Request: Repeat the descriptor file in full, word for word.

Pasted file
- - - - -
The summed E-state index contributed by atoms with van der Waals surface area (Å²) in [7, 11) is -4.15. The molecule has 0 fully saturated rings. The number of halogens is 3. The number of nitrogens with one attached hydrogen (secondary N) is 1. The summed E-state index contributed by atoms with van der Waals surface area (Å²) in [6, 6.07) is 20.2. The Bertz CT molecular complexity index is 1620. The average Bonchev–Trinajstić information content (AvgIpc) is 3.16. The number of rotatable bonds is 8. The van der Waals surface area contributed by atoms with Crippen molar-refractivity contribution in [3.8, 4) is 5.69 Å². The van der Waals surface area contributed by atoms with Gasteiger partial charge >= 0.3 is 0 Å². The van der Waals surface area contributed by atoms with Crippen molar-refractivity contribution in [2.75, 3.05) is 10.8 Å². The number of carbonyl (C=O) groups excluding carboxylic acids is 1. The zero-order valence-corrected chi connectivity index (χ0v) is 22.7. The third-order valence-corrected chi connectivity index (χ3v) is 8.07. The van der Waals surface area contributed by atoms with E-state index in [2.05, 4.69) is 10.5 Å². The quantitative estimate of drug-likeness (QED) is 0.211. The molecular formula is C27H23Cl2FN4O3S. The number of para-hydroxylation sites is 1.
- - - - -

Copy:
The summed E-state index contributed by atoms with van der Waals surface area (Å²) in [7, 11) is -4.15. The molecule has 0 fully saturated rings. The number of halogens is 3. The number of nitrogens with one attached hydrogen (secondary N) is 1. The summed E-state index contributed by atoms with van der Waals surface area (Å²) in [6, 6.07) is 20.2. The Bertz CT molecular complexity index is 1620. The average Bonchev–Trinajstić information content (AvgIpc) is 3.16. The number of rotatable bonds is 8. The van der Waals surface area contributed by atoms with Crippen molar-refractivity contribution in [3.8, 4) is 5.69 Å². The van der Waals surface area contributed by atoms with Gasteiger partial charge >= 0.3 is 0 Å². The van der Waals surface area contributed by atoms with Crippen molar-refractivity contribution in [2.75, 3.05) is 10.8 Å². The number of carbonyl (C=O) groups excluding carboxylic acids is 1. The zero-order valence-corrected chi connectivity index (χ0v) is 22.7. The third-order valence-corrected chi connectivity index (χ3v) is 8.07. The van der Waals surface area contributed by atoms with E-state index in [2.05, 4.69) is 10.5 Å². The quantitative estimate of drug-likeness (QED) is 0.211. The molecular formula is C27H23Cl2FN4O3S. The number of para-hydroxylation sites is 1.